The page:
Tensegrity and Clothing Simulation

In the 1960s Buckminster Fuller coined the word tensegrity as a combination of tension and integrity, to describe a structure which holds its form through the balance of tension between its parts. It’s a great metaphor when thinking about how energy is distributed in a visual effects simulation at rest and I’ll misuse it as a shorthand for just that.

Let’s take clothing dynamics for example. Look at the clothes you’re wearing. Every fold and wrinkle is an expression or the outcome, of a complex set of interconnected forces – friction, tensile strength, elasticity, etc. The shape exists as it does, solely because of the physical forces of the pieces of fabric, how they’re attached to each other, and the mutual exertion between the cloth and its environment. This is its tensegrity, and the folds of a shirt are a system of balanced tensions, momentarily stabilized.

So what use is this to simulating clothing in animation? Well, because it explains why it’s such a pain in the ass. The cloth’s tensegrity is essentially a lot of forces to keep in check with one another. Let’s look at it backwards.

When a fold is modeled into a shirt for instance, to get an approvable geometric model, and that model is then used as the basis of a simulation – what’s modeled is not actually a fold, but a complex interconnected web of physical tensions and exertions, held together in a sate by, and according to, its tensegrity. When the forces to that matrix of physical interplays change, the system must rebalance, and since the original balance was not based on anything resembling the physics of cloth, it’s efforts to rebalance are not very cloth-like.

Traditional clothes start out as really weird flat shapes. What materials these shapes are made of and how these shapes are attached to one another establish their tensegrity. That results in specific shapes, folds, draping and motion in response to environmental forces – shape is motion and motion is shape. Most CG modeled clothing could never be “unstitched” to lie flat – it would have odd warping, buckling and distortions. The simulated forces act on those structural malformations as input, and the simulation math tries to make sense of it all, as if the warpings were intentional distributions of mass in space.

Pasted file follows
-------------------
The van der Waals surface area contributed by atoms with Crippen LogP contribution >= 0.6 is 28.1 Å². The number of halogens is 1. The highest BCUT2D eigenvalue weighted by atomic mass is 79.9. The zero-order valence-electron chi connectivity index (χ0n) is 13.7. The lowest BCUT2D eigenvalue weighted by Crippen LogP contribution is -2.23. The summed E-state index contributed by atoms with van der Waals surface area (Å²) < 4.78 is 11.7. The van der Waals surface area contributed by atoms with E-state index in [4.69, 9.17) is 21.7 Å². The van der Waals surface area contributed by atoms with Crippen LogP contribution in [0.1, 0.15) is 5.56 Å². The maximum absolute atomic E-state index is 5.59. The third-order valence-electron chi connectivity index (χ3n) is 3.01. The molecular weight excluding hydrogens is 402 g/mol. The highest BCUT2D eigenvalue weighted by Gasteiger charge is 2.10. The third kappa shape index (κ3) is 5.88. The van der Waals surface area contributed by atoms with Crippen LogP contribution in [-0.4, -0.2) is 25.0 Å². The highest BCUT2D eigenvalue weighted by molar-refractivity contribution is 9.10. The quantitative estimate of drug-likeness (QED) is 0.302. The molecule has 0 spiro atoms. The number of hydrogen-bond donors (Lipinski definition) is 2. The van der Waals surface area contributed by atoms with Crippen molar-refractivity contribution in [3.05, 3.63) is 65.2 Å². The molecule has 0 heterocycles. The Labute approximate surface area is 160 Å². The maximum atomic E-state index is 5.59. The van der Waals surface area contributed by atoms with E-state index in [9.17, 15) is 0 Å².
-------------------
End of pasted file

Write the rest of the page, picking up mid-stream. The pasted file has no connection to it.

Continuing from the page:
The visual results are weird, “bubbly”, oozing, and overreactive motions that fold unexpectedly, and keep crawling after the character stops. Those are the simulation engine’s efforts to reestablish balance in the energy of the clothing mesh. It’s just the simulation version of a computer never does anything you don’t tell it to do.

for an actual, more scholarly explanation of tensegrity start here (please) http://en.wikipedia.org/wiki/Tensegrity

an interesting example of a 3D printed dress that uses modeled forms rather that flat patterns (and moves more like a sim)

take a peek at pattern making
http://craftsy.me/1Fc0sAi

#simulation #clothsim #cfx #tensegrity #moviephysics #patterndrafting #3dprinting

#Siggraph2013 #effectsOmelet

The “Effects Omelet” presentation at SIGGRAPH is always a great source for inspired creativity on the ground by VFX artists and TDs.  David Lipton, Head of Effects at Dreamworks Animation, gave a particularly interesting talk about he achieved the Jack Frost frost effect in DWA’s “Rise of the Guardians”.